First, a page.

Flax moves higher on account of poor weather

Like many other grains and oilseeds, flaxseed bids in western Canada have been gaining strength over the last little while.

Richard Zacharias, general manager of Prairie Flax Products at Portage la Prairie, Man., said poor spring planting conditions have been the catalyst for the price advance, with many parts of Manitoba and Saskatchewan being excessively wet.

“In the central part of Manitoba we are 55 to 60 per cent finished seeding flax, but in the western part and into the eastern part of Saskatchewan, it is only about 20 per cent or so,” he said.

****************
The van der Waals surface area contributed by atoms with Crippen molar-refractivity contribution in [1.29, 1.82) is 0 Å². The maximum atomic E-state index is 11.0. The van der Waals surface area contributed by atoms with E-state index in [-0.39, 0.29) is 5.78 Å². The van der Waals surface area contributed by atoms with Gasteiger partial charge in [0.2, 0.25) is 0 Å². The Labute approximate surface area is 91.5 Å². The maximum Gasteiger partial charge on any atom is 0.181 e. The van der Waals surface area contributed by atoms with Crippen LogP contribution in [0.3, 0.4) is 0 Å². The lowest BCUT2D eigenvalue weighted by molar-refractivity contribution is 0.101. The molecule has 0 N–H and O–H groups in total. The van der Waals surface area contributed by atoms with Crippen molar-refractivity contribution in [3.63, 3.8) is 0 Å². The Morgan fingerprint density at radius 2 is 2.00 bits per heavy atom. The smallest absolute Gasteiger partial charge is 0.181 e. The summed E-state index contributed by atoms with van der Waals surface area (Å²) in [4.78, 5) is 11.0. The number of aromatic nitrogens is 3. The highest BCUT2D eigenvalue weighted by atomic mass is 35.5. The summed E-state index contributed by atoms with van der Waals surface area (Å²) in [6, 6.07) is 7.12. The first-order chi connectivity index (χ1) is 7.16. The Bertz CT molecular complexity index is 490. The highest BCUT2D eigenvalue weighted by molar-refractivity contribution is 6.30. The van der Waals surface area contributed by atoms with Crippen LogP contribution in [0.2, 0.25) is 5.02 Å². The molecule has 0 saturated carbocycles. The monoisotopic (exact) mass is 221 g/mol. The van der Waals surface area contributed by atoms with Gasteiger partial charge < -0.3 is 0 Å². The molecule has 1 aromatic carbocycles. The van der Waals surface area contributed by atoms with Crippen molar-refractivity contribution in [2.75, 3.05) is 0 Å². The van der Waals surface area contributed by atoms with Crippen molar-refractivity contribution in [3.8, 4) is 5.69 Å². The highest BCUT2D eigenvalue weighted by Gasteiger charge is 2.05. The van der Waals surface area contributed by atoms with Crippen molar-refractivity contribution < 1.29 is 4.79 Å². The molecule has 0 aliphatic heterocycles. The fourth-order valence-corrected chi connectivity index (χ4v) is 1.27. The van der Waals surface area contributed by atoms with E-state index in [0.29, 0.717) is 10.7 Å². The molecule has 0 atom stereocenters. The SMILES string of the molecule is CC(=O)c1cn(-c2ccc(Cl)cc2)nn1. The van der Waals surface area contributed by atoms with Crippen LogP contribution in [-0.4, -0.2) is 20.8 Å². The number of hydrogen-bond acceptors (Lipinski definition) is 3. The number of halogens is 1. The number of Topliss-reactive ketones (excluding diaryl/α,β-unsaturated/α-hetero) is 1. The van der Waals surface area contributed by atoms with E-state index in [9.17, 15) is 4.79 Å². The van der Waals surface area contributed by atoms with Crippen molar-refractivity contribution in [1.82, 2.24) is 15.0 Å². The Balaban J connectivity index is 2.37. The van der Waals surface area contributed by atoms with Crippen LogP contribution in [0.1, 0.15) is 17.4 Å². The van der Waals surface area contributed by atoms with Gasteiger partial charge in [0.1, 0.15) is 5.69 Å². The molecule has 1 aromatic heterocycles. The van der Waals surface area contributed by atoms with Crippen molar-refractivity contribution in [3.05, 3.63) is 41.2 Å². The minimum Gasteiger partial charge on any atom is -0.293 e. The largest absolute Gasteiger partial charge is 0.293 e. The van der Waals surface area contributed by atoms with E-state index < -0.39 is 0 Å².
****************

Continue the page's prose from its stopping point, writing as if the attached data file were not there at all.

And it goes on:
Concerns about acreage and, ultimately, supplies have been amplified as there is plenty of interest in terms of buying product.

“Demand has been very steady,” Zacharias said. “It has been pretty steady right around the world.” Global stocks, he added, are on the lower end of the spectrum.

When asked if producers are looking to sell right now given the solid prices, Zacharias said, “It’s pretty well 50-50. The price is pretty good right now, but of course there are some producers who have said they will wait. When prices are trending up, they often try and wait for them to go higher.”

Current elevator deliveries for flaxseed are bringing as much as $14.17 per bushel in Manitoba, $14.36 per bushel in Saskatchewan and $13.96 per bushel in Alberta, according to Prairie Ag Hotwire. Those are anywhere from $1.02 to $1.51 per bushel higher than one month ago.

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